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    (Original post by Rakas21)
    I'm pro-EU but i agree, Greece was incompetent before it was in the Euro (exports made up a stupidly small amount of the economy) and it was incompetent whilst it was in (binge) and so i'd have used the bailout money to protect the EU banks and kick it out and let it default.

    With that being said however you have to see the wishes of the people to some degree. Now i know your Euro-skeptic and so you know doubt see the rise of Golden Dawn as a harbinger but actually the majority of Greeks still voted for pro-EU parties and when polled support was still at 80% simply because their memories before the EU/Eurozone were of a military dictatorship and then extreme corruption (by comparison Eurocrats suddenly don't sound half as bad).

    There's a heavy objection to austerity as in France but as yet it's not filtering into any serious pressure to leave the EU because they still hope for the light at the end of the tunnel.
    Oh aye, many of them are bafflingly still pro-EU. I go there on holiday fairly often and it's amazing how many of them still want EU membership after all the problems it's caused.

    But Greece has been run terribly for decades, as you've said. Surgeons were paying the same amount of tax as road-sweepers, for goodness' sake.
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    This is in my opinion a disaster and a monumental mistake for the ECB, this levy is going to hurt ordinary Cypriots more than it will hurt the Russians of which they will be paying 2€billion (Russian corporations alone have roughly 20€billion in Cyprus).

    The long term affects may not be that bad but right now it looks that Cyprus is pretty much screwed in terms of keeping money in Cyprus and they will most likely lose a lot of Russian money in a capital flight, yes the money is laundered but the Cypriot economy needs all the money they can get and this will do more harm than good i my opinion.

    Cyprus should turn around and say **** off then vote to leave the Eurozone.
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    (Original post by tehFrance)
    This is in my opinion a disaster and a monumental mistake for the ECB, this levy is going to hurt ordinary Cypriots more than it will hurt the Russians of which they will be paying 2€billion (Russian corporations alone have roughly 20€billion in Cyprus).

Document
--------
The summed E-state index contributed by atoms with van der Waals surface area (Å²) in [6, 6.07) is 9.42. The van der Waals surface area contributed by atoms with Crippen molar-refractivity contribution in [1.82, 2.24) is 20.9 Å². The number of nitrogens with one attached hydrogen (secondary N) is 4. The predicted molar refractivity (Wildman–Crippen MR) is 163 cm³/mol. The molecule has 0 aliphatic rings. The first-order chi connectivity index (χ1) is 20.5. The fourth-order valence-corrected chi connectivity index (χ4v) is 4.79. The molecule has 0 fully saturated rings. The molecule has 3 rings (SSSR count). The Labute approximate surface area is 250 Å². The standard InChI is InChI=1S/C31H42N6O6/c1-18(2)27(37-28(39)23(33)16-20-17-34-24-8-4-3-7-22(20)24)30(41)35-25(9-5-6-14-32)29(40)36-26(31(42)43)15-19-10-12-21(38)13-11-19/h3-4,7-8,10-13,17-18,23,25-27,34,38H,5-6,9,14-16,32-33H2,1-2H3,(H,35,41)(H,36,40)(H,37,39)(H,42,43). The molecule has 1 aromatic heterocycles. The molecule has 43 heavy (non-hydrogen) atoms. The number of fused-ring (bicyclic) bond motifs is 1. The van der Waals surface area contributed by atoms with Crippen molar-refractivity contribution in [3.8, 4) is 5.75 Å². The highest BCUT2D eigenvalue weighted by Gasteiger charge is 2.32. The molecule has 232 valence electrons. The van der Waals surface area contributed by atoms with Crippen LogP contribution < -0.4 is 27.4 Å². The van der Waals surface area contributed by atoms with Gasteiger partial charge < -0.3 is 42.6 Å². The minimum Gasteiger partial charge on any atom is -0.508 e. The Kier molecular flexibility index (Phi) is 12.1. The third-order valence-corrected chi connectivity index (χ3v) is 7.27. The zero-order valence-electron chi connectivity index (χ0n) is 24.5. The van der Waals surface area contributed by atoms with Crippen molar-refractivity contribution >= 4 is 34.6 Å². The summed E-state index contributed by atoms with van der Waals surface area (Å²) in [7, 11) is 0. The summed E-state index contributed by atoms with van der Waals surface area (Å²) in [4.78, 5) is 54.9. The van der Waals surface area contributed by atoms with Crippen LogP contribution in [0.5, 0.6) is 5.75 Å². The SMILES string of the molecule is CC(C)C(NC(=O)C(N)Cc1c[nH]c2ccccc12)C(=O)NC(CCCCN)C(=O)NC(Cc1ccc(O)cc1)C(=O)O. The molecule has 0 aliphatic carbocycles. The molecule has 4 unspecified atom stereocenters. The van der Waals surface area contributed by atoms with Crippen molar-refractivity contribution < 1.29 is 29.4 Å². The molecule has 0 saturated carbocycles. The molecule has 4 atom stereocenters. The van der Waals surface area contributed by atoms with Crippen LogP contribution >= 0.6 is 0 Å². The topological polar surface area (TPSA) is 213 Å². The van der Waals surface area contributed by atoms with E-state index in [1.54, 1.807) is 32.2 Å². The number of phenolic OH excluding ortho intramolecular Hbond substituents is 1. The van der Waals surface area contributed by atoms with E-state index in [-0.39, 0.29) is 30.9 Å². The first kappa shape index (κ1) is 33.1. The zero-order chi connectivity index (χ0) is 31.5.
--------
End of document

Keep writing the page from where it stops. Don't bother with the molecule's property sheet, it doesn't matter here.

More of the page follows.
The long term affects may not be that bad but right now it looks that Cyprus is pretty much screwed in terms of keeping money in Cyprus and they will most likely lose a lot of Russian money in a capital flight, yes the money is laundered but the Cypriot economy needs all the money they can get and this will do more harm than good i my opinion.

    Cyprus should turn around and say **** off then vote to leave the Eurozone.
    It would be interesting to find out whether it was Germany or the IMF that pushed this because it smells like a German idea.

    Given that Cyprus is both Greek and Turkish can they actually do that themselves? Or would they need the approval of both?
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    (Original post by Rakas21)
    It would be interesting to find out whether it was Germany or the IMF that pushed this because it smells like a German idea.

    Given that Cyprus is both Greek and Turkish can they actually do that themselves? Or would they need the approval of both?
    Germans denied and then changed their story from what I am reading, can't make heads or tails of it.

    Cyprus is a sovereign nation, they can leave the Eurozone if they wish, why would they need Greek or Turkish consent? especially as the Turks illegally occupy Northern Cyprus.
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    Teacher: Now then class, let's do some simple sums. I give you £10 and you take a £1. What do I have? Little Johnny: A bank account in Cyprus, Miss.

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    (Original post by TheFrozenLake.)
    Teacher: Now then class, let's do some simple sums. I give you £10 and you take a £1. What do I have? Little Johnny: A bank account in Cyprus, Miss.
    Good joke however it isn't actually true, from what I have been reading (Telegraph being main English one) that even if the bank levy is applied, since the beginning of the crisis (2008 I think was the year used) if you had £10 in the UK and £10 in Cyprus, you'd be £2 worse in the UK today and £2 better off in Cyprus so you would not lose much money or any at all, you'd most likely still be better off after the levy.

    I do feel that the EU/ECB/*******s are going too far but if you look at it, savers are no worse off and will most likely still have more money than they did at the start of the crisis.
 
 
 
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